James Lockyer, right, lawyer for AIDWYC, speaks to reporters as Jean Delisle and Elen Delisle, son and daughter of former court of appeal judge Jacques Delisle, look on Friday, March 20, 2015 in Quebec City.
James Lockyer, right, lawyer for AIDWYC, speaks to reporters as Jean Delisle and Elen Delisle, son and daughter of former court of appeal judge Jacques Delisle, look on Friday, March 20, 2015 in Quebec City. Jacques Boissinot/The Canadian Press

The only remaining route forward to have the Quewezance sisters’ convictions quashed is through ministerial review, said Lockyer, who filed an application with Justice Minister David Lametti on their behalf in December 2021.

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The minister has appointed a counsel in Ottawa to review the case on his behalf, Lockyer said.

“We then have to convince her, and the minister himself, that this case is a miscarriage of justice,” he said.

Read more: ‘Gord wanted to know more right away’ — David Milgaard’s sister thanks The Hip for sharing their story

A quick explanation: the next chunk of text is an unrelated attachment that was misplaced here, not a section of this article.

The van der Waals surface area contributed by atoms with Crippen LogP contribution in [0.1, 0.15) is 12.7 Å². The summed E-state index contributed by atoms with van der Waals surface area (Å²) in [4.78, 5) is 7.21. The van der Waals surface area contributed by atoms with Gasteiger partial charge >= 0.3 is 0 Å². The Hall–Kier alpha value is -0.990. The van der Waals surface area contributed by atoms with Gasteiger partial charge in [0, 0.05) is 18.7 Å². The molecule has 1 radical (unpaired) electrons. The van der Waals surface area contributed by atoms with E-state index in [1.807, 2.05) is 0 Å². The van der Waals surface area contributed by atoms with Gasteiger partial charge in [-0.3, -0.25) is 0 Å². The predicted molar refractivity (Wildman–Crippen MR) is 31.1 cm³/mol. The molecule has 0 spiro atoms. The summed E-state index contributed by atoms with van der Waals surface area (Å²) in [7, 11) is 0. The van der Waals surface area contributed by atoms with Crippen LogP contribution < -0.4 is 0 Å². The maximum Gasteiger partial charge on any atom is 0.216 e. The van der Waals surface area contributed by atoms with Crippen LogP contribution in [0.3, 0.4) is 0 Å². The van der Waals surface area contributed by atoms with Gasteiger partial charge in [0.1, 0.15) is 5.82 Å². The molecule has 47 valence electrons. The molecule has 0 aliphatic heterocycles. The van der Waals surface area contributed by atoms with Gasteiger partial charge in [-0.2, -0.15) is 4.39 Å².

In a statement mourning Milgaard’s death, the Congress of Aboriginal Peoples said “the faith and strength he showed at the worst of times is an inspiring story that continues to drive advocates for those unfairly targeted.”

National Vice-Chief Kim Beaudin said Milgaard’s support for Indigenous people “struggling within the Canadian justice system will not be forgotten.”

“His work to help the Quewezance sisters has helped bring them closer to finding justice.”

Larry Fisher is led out of the Yorkton, Sask., courthouse, on Saturday, Nov. 20, 1999.
Larry Fisher is led out of the Yorkton, Sask., courthouse, on Saturday, Nov. 20, 1999. THE CANADIAN PRESS/Jeff McIntosh

Milgaard was just 16 when he was charged and went on to be wrongfully convicted in the rape and murder of a woman in Saskatoon in 1969.

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The Winnipeg-born teenager had been passing through the city on a road trip with two friends at the time nursing aide Gail Miller was raped and killed.

Milgaard had described prison as “a nightmare.”

Read more: Canada’s Wrongfully Convicted — The cases of Robert Baltovich and Maria Shepherd

He was released in 1992 after his mother, who fought relentlessly to clear his name, pushed to get the case heard by the Supreme Court of Canada. His conviction was thrown out and he was later exonerated by DNA testing in 1997.

A man named Larry Fisher was convicted in 1999 of first-degree murder in Miller’s death and sentenced to life in prison, where he died in 2015.

The Saskatchewan government issued Milgaard a formal apology and awarded him a $10-million compensation package.